Cintia Cheong charts the endorsement of the IFRS 17 insurance contracts accounting standard in 2020 and explains what happens next
The long-waited amended version of IFRS 17 was finally published in June 2020, much to the delight of many insurers that wanted clarity and certainty from the standard.
Accounting regulators around the world are busy endorsing the amendments set by the International Accounting Standards Board (IASB). For the EU, the European Financial Reporting Advisory Group (Efrag) is now consulting on its assessment of IFRS 17 until the end of January 2021, with the aim of producing its final views by the end of March 2021.
One area needing consensus among Efrag's board members is the annual cohorts requirement. According to Efrag's draft endorsement advice, published in September 2020, nine board members believe the annual cohorts requirement meets its endorsement criteria, whereas seven believe it does not.
The requirement of grouping insurance contracts no more than one year apart has been a major concern for insurers selling contracts with risk sharing between generations or cash flow-matched over different generations. They argue the concept is too complex and costly to implement and it does not reflect the business model of mutualised contracts.
Despite this, the IASB decided to stick to its guns on the requirement. Disappointed with the decision, in July several European insurance trade bodies pressed the issue further in a joint statement and asked the European Commission and members states to find a solution.
What solutions are out there? Efrag's Insurance Accounting Working Group had considered refusing to proceed with endorsement of IFRS 17 if the issue was not fixed, but ultimately rejected the idea.
Critics have raised the possibility of the EU deciding to adopt IFRS 17 but with certain elements removed, a process known as a "carve out", but warned if the EU adopts its own version of the standard, this would be difficult for multinational insurers, with subsidiaries and groups using different versions.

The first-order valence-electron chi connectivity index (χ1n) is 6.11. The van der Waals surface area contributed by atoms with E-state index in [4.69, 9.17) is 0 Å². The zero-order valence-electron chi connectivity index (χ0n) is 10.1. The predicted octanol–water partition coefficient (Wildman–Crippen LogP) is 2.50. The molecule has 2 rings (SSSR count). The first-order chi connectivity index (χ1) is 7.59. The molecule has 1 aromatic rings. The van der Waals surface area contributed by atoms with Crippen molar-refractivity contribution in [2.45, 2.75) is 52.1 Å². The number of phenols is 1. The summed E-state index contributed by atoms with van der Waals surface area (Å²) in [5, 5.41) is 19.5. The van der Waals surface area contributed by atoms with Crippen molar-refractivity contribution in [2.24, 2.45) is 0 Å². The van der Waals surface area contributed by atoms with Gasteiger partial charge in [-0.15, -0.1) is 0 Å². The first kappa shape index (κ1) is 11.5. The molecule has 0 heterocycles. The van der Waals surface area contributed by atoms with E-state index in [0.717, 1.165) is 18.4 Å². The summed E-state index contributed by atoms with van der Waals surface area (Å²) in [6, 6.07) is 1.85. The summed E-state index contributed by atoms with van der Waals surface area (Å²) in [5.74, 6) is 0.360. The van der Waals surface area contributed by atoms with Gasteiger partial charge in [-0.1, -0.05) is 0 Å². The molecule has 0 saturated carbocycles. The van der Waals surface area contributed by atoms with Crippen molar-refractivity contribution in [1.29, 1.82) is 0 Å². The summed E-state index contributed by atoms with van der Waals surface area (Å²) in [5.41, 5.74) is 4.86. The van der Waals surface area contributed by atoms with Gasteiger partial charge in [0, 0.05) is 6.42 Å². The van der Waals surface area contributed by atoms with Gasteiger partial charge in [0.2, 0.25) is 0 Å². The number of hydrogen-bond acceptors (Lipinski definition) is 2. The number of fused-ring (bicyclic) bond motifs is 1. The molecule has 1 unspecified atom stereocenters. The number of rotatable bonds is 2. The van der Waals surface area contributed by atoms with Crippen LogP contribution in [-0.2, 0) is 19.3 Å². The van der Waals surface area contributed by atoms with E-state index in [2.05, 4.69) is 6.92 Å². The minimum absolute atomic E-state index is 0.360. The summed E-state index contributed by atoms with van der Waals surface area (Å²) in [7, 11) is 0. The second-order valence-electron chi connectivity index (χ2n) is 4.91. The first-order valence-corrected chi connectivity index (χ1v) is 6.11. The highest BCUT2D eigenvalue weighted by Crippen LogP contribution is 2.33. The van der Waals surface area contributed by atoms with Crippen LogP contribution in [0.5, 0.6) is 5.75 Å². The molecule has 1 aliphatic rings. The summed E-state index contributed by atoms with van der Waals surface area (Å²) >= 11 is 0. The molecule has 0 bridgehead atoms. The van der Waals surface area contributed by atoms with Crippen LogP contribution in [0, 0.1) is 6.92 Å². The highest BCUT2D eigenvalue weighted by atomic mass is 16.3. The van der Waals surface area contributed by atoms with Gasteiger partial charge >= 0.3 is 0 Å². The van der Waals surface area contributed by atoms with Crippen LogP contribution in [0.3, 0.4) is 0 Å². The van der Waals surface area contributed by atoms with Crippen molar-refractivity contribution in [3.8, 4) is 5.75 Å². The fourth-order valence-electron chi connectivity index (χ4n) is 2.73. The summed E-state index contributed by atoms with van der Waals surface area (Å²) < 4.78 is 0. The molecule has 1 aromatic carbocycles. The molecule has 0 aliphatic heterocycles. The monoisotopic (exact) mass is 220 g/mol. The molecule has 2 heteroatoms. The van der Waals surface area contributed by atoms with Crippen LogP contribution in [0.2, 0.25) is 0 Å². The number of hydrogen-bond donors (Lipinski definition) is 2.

If the European Commission is considering a carve out, it will need to consider how it would work. Some stakeholders have said the carve out should be optional, so insurers can implement the "original" IFRS 17 if they wish.
Given the EU's entire endorsement process is not expected to be completed before the end of the Brexit transition period, the UK has set up its own accounting standards endorsement board. Pauline Wallace, a former board member of the ICAEW and accountant at PwC, has been appointed as chair.
At a webinar organised by the Association of British Insurers in November, Wallace said the UK was aware of the issues of the standard in Europe, and acknowledged the need to get the board up to speed on how those issues are relevant in the UK. A consultation on how IFRS 17 would impact UK organisations ran from September to November 2020.
Wallace said the UK could endorse the standard by Q3 2021, earlier than the EU is likely to achieve.
She said: "The [UK Endorsement] Board itself makes the decisions; we don't have to go through the Efrag process... there is no political decision making in this process. The board will have the delegated powers [by the Department for Business, Energy and Industrial Strategy] to make the decision, assuming those powers have been delegated to us before the third quarter of 2021."
The UK has also set up a Technical Advisory Group (TAG) and appointed experts to share specialised knowledge on IFRS 17. At least two TAG meetings had taken place by early December, InsuranceERM understands.
These debates are unlikely to hold back insurers' implementation projects, as by the end of 2021 they will need to be ready for a "parallel run" of their accounts in 2022, ahead of the 1 January 2023 deadline. But firms may need to maintain flexibility in their programmes, should the EU or UK interpretations diverge from the standard.